Create File System Links with ln
Updated by Amanda Folson
ln command creates “meta objects” in the file system that link to other objects located on the file system. Links may point to files, directories, or other links. Although improper use can lead to disorganization and confusion, links are useful for providing access to files and file system organization.
File System Linking
The ln Command
Consider the following command:
ln -s /srv/www/example.com
This creates a link, named
example.com in the current directory to the directory or file located at
/srv/www/example.com. If you want to specify a different name for the link object, append that name to the end of the above command as in the following:
ln -s /srv/www/example.com example
If you want to create a symbolic link in a directory other than your current directory, you can specify a full path in the final argument of the command:
ln -s /srv/www/example.com/public_html /home/username/public/example
Symbolic and Hard Links
Symbolic links are “pointers” that don’t contain any information other than the location of the target object and inherit all other properties from the linked file. These are the easiest links to use and understand.
Hard links allow two apparent files, potentially with different names, to point to the same data. It is impossible to create hard links to objects that are on different disk devices or file systems. Hard links cannot point to directories, only files.
Use Cases for Symbolic Links
File system links are very convenient and may simplify some file system organization issues. However, link objects can create confusion, particularly when links point to other links or when links point to source files that do not exist or have been removed. When used correctly, links can be a powerful asset in the toolkit of a systems administrator.
If your web site’s public files are located in the directory
/srv/www/example.com/public_html/, but you want a number of users to be able to access this directory in their
/home/ directories, you could create multiple symbolic links in these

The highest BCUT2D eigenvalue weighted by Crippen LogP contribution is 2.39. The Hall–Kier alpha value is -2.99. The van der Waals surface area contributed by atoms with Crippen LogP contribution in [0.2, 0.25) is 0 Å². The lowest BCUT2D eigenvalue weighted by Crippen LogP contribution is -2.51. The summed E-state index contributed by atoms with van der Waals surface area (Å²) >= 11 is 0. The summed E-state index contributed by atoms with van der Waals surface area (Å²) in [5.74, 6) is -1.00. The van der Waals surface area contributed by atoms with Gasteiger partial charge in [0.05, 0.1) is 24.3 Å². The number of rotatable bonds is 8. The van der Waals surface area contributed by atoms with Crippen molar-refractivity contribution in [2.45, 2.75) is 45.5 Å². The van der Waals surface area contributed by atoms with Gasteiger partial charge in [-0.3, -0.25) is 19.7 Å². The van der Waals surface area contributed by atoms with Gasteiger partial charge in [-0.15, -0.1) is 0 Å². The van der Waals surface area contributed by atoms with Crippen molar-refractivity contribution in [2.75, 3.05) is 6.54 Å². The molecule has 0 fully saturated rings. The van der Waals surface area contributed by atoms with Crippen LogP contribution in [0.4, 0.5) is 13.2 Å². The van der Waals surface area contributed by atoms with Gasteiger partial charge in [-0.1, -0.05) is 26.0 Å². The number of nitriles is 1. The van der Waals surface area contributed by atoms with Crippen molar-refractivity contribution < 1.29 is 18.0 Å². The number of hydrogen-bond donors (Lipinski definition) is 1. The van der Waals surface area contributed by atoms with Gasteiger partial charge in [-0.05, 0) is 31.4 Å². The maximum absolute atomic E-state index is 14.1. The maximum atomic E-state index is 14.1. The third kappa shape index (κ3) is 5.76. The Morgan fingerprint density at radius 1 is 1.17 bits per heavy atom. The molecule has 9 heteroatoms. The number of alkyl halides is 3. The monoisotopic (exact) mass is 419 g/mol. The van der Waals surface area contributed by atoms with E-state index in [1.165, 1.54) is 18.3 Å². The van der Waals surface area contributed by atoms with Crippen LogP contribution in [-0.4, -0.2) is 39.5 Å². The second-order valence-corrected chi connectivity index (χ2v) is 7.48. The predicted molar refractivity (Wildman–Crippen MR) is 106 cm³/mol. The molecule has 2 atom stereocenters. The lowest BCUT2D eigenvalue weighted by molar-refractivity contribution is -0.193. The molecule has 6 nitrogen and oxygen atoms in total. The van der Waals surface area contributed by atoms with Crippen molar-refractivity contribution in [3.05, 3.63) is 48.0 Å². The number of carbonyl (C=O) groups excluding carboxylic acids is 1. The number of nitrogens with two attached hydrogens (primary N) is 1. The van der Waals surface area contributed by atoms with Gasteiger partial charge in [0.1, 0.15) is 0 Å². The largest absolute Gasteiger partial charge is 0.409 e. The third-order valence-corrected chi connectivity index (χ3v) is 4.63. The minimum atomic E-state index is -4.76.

/home/ directories that point to
If you want to save all of your custom configuration options in a version controlled folder located in
/opt/configs/ and want to be able to update configurations by simply updating the version control system, you could create a number of symbolic links in your
/etc directory to files and folders in
Symbolic links can be moved, renamed, and removed at any time. When a link is created with a relative path specified and the link is later moved, the target of the link is also expected to move. If it doesn’t, the link will point to an object that doesn’t exist. This can lead to potential security flaws if a symbolic link is copied or transferred to a different system, or if the link object is moved and the “target” is replaced with malicious content. Be wary of potential issues that this may create.
Create Symbolic Links with Relative Paths
Consider the output of the following sequence of commands, which creates and displays a very simple symbolic link:
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$ ls -l total 0 -rw-r--r-- 1 username username 0 Aug 27 10:35 foo $ ln -s foo bar $ ls -l total 0 lrwxrwxrwx 1 username username 3 Aug 27 10:35 bar -> foo -rw-r--r-- 1 username username 0 Aug 27 10:35 fooh
The first column of meta data on the
bar object is
l, which indicates that
bar is a link. Additionally,
ls prints the location of the symbolic link. The above link is relative:
bar is linked to the object
foo in the same directory. Consider the following relative link:
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$ ln -s ../example.txt $ ls -l lrwxrwxrwx 1 username username 6 Aug 27 10:54 example.txt -> ../example.txt
ln -s command will succeed as long as a there are no files in the target directory that would conflict with the name of the link to be created. While the target file must exist when the link is created, the link or the target may be moved resulting in a broken link.
Create a Symbolic Link With Absolute Paths
To avoid the pitfalls of specifying relative symbolic link targets, you may create symbolic links that point to absolute paths. Consider the following example:
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$ ln -s /srv/www/example.com/public_html /home/username/public $ ls -l /home/username total 0 lrwxrwxrwx 1 username username 3 Aug 27 11:43 public -> /srv/www/example.com/public_html $ ls -l /home/username/public total 48K -rw-r--r-- 1 username username 355 2010-06-10 14:50 index.htm -rw-r--r-- 1 username username 38K 2010-06-10 12:37 logo.png
Create a Hard Link
In most cases, symbolic links are preferable over hard links. There are some situations that require hard links. Consider the following example:
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$ ls -l total 4.0K -rw-r--r-- 1 username username 3 Aug 27 12:23 foo $ ln foo bar $ ls -l total 8.0K -rw-r--r-- 2 username username 3 Aug 27 12:23 bar -rw-r--r-- 2 username username 3 Aug 27 12:23 foo $ touch foo $ ls -l total 8.0K -rw-r--r-- 2 username username 3 Aug 27 12:24 bar -rw-r--r-- 2 username username 3 Aug 27 12:24 foo
This guide is published under a CC BY-ND 4.0 license.